Aboriginal Education in Manitoba

Aboriginal Futures, Dennis Owens, Education, Manitoba, Publications, Uncategorized

Executive Summary

  • Aboriginals make up 12% of Manitoba’s population and 20% of Manitoba’s school children and these percentages are increasing.
  • Aboriginal people are faced with significant challenges in terms of labour-force participation, housing, health and education.
  • Only 33.7% of aboriginal youth aged 15-29 have completed high school, compared with 62.7% of the general population.
  • The Aboriginal Education Directorate (AED) is responsible for aboriginal school programming and has released an action plan detailing the government’s initiatives in this area.
  • Most of the AED’s initiatives focus on increasing aboriginal content in the curriculum, improving heritage language studies, creating employment equity programs for aboriginals and re-structuring the workplace and post-secondary institutions to make them more accessible to aboriginals.
  • While the goals of the AED are noble, its action plan contains significant oversights.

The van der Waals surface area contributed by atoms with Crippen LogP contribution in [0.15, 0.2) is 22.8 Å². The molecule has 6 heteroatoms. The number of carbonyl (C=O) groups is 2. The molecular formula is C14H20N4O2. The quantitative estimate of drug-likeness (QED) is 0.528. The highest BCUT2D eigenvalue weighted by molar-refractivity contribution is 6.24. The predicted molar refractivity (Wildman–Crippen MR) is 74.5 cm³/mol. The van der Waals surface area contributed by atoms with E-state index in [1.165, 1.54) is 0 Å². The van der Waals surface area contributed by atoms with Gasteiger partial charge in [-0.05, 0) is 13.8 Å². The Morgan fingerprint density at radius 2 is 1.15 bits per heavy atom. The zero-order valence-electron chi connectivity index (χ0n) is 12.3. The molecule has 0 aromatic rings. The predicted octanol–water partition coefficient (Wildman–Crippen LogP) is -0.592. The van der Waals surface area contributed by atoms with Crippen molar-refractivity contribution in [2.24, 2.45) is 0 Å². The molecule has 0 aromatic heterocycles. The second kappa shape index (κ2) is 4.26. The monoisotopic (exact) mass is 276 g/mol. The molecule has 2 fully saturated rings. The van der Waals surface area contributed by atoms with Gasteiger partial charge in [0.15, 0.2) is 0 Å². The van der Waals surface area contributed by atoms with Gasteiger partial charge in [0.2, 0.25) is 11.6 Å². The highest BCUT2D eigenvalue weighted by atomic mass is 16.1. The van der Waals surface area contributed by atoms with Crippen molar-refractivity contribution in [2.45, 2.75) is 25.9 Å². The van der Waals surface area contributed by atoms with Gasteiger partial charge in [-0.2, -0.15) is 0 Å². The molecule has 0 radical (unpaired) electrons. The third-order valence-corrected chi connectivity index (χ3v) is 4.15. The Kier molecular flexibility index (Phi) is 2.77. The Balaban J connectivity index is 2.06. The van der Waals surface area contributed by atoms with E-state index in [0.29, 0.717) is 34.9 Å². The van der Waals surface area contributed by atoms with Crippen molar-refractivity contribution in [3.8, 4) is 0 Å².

• No mention is made of ensuring that core subjects are taught rigorously and effectively. Standards tests would make it possible to evaluate progress in this area.
  • It is not clear that an increased focus on aboriginal content will improve the high-school graduation rate. On-reserve aboriginals are significantly less likely to complete high school than off-reserve aboriginals—despite the fact that reserve schools almost certainly have more aboriginal content and programming.
  • Heritage languages such as Cree and Ojibway are the mother tongues of a small minority of aboriginals, less than 2% of Manitoba’s population. They are not languages that are used in post-secondary institutions or the workplace.
  • Parents of all students should be able to choose the education their children receive. Not all aboriginals (particularly those who live in predominantly non-aboriginal areas) are interested in aboriginal-specific programming.
  • Employment equity programs are short-sighted because they give the impression that aboriginals are not qualified for the positions for which they are hired. We should focus instead on ensuring that aboriginals are just as qualified as everyone else.
  • PDF Version, 7 pages